One thing that unites all Americans? High out-of-pocket spending on health care

In the U.S., stories of four- and five-digit hospital bills facing the uninsured and underinsured abound. It is well known that many Americans lack adequate health insurance coverage; prior to the passage of the Affordable Care Act in 2010, 18.2 percent of Americans were uninsured. Even following its passage, high out-of-pocket spending remains a key challenge for many: in a poll conducted in 2016, 43 percent of Americans reported difficulty paying for coverage, and 27 percent reported delaying needed care due to cost.

High out-of-pocket spending on health care is a serious concern for the least well off in the U.S., but what about those Americans that are fortunate enough to have a high-quality health insurance plan and a powerful national insurer to negotiate lower health care prices? With comprehensive coverage and insurer-negotiated rates, these patients would never be subject to such sky-high hospital bills …would they?

In research published in the journal JAMA Internal Medicine, I, along with colleagues from the University of Michigan, set out to examine this question. Using health insurance claims data from major U.S. insurers, we analysed out-of-pocket spending for 7.4 million inpatient hospitalisations among non-elderly adults enrolled in employer-sponsored and individual market health insurance plans from 2009 to 2013.

Out-of-pocket spending, which may include copayments, deductibles, and/or coinsurance, is the amount of money that patients are responsible for “cost sharing” with their insurer when they receive treatment. Originally devised as a way to reduce overuse of health care, high levels of out-of-pocket spending may impede access to necessary care and affect treatment decisions.

Understanding the Various Forms of Patient Cost Sharing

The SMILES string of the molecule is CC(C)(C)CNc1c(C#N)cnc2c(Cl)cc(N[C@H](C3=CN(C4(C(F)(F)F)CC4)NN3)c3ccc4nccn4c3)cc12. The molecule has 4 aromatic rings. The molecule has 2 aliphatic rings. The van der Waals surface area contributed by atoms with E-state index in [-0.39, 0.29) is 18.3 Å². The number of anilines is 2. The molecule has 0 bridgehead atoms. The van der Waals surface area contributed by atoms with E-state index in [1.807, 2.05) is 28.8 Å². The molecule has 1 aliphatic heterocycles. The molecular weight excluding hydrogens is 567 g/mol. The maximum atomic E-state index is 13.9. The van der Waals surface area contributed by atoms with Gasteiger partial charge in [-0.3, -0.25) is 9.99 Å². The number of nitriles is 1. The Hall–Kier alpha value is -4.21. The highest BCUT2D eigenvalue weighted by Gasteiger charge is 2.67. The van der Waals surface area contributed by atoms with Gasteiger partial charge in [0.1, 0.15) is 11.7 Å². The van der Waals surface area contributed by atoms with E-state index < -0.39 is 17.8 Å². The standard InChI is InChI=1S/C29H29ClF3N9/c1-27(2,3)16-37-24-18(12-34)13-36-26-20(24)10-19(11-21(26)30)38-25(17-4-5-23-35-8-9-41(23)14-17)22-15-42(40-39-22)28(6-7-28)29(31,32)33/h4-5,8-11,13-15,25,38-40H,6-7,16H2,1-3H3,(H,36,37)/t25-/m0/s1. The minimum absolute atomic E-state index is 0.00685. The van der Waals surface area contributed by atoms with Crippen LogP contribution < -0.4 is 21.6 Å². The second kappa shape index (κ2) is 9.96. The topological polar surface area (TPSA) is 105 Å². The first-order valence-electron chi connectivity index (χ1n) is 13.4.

We found that over two-thirds of hospitalisations for insured adults required some form of out-of-pocket spending. After accounting for inflation and case-mix differences across years, our results showed that out-of-pocket spending for an inpatient hospitalisation grew by more than 37 percent over the study period, from a mean of $738 to $1,013 (approximately £556 to £763). This represents an annual growth rate of 6.5 percent. By comparison, health insurance premiums grew at an annual rate of 5.1 percent from 2009 to 2013. More broadly, this coincided with a significant slowdown in the growth of overall health care spending in the U.S., which rose at a rate of just 2.9 percent over this same time period.

Annual rate of growth, 2009-2013

Breaking this down further, we found that the amount applied to patients’ deductibles grew by 86 percent over the study period, and coinsurance grew by 33 percent. In contrast, fewer inpatient hospitalisations required a copayment over time. This suggests a trend toward fewer plans requiring copayments at the point of service, and more plans requiring higher coinsurance and payment towards a deductible after care is delivered.

These findings are particularly striking when you consider that most Americans are poorly informed about the different types of cost sharing associated with medical care. A 2013 survey of enrolees in employer-sponsored health insurance plans found that only 11 percent of respondents could correctly estimate the cost sharing associated with a hospital stay when provided with information regarding the cost of the admission and plan benefits, and only 14 percent of respondents were able to provide correct answers to a set of four multiple-choice questions relating to deductibles, copayments, coinsurance and out-of-pocket maximums.

In other words, not only is cost sharing for inpatient hospitalisations high and rising – even among insured individuals – but the complicated nature of cost sharing and health insurance benefit design means that many seemingly well-insured Americans may unknowingly face considerable financial risk when they are hospitalised.

The Affordable Care Act introduced cost sharing subsidies as well as annual out-of-pocket spending maximums (effectively capping the amount that patients have to pay out-of-pocket each year) to help shield patients from some of these high costs. However, at $7,350 (approx. £5,539) for individuals and $14,700 (approx. £11,078) for families in 2018, patients face a substantial financial burden before reaching these annual out-of-pocket maximums. In addition, these provisions only apply to those that obtain coverage through a marketplace plan, and thus do not necessarily apply to the many individuals that receive insurance benefits through an employer.

Clearly, high costs are a function of the U.S. system broadly speaking. However, high out-of-pocket spending isn’t just an issue facing the uninsured, it is a major issue for most Americans, even those with so-called “high quality” health insurance plans. Given that over 80 percent of commercial health insurance benefit packages now require coinsurance for inpatient hospitalizations in addition to meeting an annual deductible, high and rising cost sharing for inpatient hospitalisations is a critical, and oft overlooked, area for policy reform in the U.S.